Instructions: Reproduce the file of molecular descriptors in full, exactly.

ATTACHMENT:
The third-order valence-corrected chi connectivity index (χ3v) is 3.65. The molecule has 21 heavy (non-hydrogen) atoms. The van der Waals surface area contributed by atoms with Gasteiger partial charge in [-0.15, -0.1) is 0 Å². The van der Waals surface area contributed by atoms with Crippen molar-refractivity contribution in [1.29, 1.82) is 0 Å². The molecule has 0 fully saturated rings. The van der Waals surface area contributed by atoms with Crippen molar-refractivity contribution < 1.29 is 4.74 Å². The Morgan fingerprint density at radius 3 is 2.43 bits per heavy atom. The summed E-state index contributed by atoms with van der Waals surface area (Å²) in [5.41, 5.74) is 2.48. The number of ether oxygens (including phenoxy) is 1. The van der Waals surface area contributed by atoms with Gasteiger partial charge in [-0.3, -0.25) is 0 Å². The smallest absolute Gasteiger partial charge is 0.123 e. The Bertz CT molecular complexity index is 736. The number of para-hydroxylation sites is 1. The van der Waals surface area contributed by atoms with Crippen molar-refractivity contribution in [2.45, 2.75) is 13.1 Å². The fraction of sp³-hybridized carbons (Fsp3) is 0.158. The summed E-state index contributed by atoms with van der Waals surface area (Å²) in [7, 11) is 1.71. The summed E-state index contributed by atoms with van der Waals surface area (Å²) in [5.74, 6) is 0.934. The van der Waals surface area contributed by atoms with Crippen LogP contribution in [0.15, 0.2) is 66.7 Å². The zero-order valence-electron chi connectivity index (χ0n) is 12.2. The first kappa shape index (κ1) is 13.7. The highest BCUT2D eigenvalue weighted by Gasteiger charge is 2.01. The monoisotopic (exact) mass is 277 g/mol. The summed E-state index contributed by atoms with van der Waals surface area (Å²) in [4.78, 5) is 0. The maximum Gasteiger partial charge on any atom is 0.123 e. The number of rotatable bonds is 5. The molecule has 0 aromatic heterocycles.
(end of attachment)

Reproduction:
The third-order valence-corrected chi connectivity index (χ3v) is 3.65. The molecule has 21 heavy (non-hydrogen) atoms. The van der Waals surface area contributed by atoms with Gasteiger partial charge in [-0.15, -0.1) is 0 Å². The van der Waals surface area contributed by atoms with Crippen molar-refractivity contribution in [1.29, 1.82) is 0 Å². The molecule has 0 fully saturated rings. The van der Waals surface area contributed by atoms with Crippen molar-refractivity contribution < 1.29 is 4.74 Å². The Morgan fingerprint density at radius 3 is 2.43 bits per heavy atom. The summed E-state index contributed by atoms with van der Waals surface area (Å²) in [5.41, 5.74) is 2.48. The number of ether oxygens (including phenoxy) is 1. The van der Waals surface area contributed by atoms with Gasteiger partial charge in [-0.3, -0.25) is 0 Å². The smallest absolute Gasteiger partial charge is 0.123 e. The Bertz CT molecular complexity index is 736. The number of para-hydroxylation sites is 1. The van der Waals surface area contributed by atoms with Crippen molar-refractivity contribution in [2.45, 2.75) is 13.1 Å². The fraction of sp³-hybridized carbons (Fsp3) is 0.158. The summed E-state index contributed by atoms with van der Waals surface area (Å²) in [7, 11) is 1.71. The summed E-state index contributed by atoms with van der Waals surface area (Å²) in [5.74, 6) is 0.934. The van der Waals surface area contributed by atoms with Crippen LogP contribution in [0.15, 0.2) is 66.7 Å². The zero-order valence-electron chi connectivity index (χ0n) is 12.2. The first kappa shape index (κ1) is 13.7. The highest BCUT2D eigenvalue weighted by Gasteiger charge is 2.01. The monoisotopic (exact) mass is 277 g/mol. The summed E-state index contributed by atoms with van der Waals surface area (Å²) in [4.78, 5) is 0. The maximum Gasteiger partial charge on any atom is 0.123 e. The number of rotatable bonds is 5. The molecule has 0 aromatic heterocycles.